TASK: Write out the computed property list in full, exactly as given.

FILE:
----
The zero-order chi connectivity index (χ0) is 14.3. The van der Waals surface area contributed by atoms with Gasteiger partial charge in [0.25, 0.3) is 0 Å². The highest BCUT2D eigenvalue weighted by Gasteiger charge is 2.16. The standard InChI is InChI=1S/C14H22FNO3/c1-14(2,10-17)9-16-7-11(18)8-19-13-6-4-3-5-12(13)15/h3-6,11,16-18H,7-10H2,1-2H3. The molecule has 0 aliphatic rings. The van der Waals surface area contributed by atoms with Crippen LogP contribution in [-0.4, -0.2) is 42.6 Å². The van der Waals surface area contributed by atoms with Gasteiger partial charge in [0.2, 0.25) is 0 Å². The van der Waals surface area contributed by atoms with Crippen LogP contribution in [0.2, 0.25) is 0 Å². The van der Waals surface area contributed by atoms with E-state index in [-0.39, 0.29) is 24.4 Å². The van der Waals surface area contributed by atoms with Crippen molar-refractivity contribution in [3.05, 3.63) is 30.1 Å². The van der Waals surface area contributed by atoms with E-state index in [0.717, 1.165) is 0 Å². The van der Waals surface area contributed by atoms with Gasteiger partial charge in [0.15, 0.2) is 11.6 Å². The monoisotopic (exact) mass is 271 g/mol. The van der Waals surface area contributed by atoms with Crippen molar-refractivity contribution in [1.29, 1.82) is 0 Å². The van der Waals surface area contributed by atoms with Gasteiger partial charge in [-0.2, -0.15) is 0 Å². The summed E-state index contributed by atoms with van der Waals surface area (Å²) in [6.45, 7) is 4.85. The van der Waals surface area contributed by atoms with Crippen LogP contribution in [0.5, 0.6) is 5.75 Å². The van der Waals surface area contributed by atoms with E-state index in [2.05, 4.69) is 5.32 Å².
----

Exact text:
The zero-order chi connectivity index (χ0) is 14.3. The van der Waals surface area contributed by atoms with Gasteiger partial charge in [0.25, 0.3) is 0 Å². The highest BCUT2D eigenvalue weighted by Gasteiger charge is 2.16. The standard InChI is InChI=1S/C14H22FNO3/c1-14(2,10-17)9-16-7-11(18)8-19-13-6-4-3-5-12(13)15/h3-6,11,16-18H,7-10H2,1-2H3. The molecule has 0 aliphatic rings. The van der Waals surface area contributed by atoms with Crippen LogP contribution in [-0.4, -0.2) is 42.6 Å². The van der Waals surface area contributed by atoms with Gasteiger partial charge in [0.2, 0.25) is 0 Å². The van der Waals surface area contributed by atoms with Crippen LogP contribution in [0.2, 0.25) is 0 Å². The van der Waals surface area contributed by atoms with E-state index in [-0.39, 0.29) is 24.4 Å². The van der Waals surface area contributed by atoms with Crippen molar-refractivity contribution in [3.05, 3.63) is 30.1 Å². The van der Waals surface area contributed by atoms with E-state index in [0.717, 1.165) is 0 Å². The van der Waals surface area contributed by atoms with Gasteiger partial charge in [0.15, 0.2) is 11.6 Å². The monoisotopic (exact) mass is 271 g/mol. The van der Waals surface area contributed by atoms with Crippen molar-refractivity contribution in [1.29, 1.82) is 0 Å². The van der Waals surface area contributed by atoms with Gasteiger partial charge in [-0.2, -0.15) is 0 Å². The summed E-state index contributed by atoms with van der Waals surface area (Å²) in [6.45, 7) is 4.85. The van der Waals surface area contributed by atoms with Crippen LogP contribution in [0.5, 0.6) is 5.75 Å². The van der Waals surface area contributed by atoms with E-state index in [2.05, 4.69) is 5.32 Å².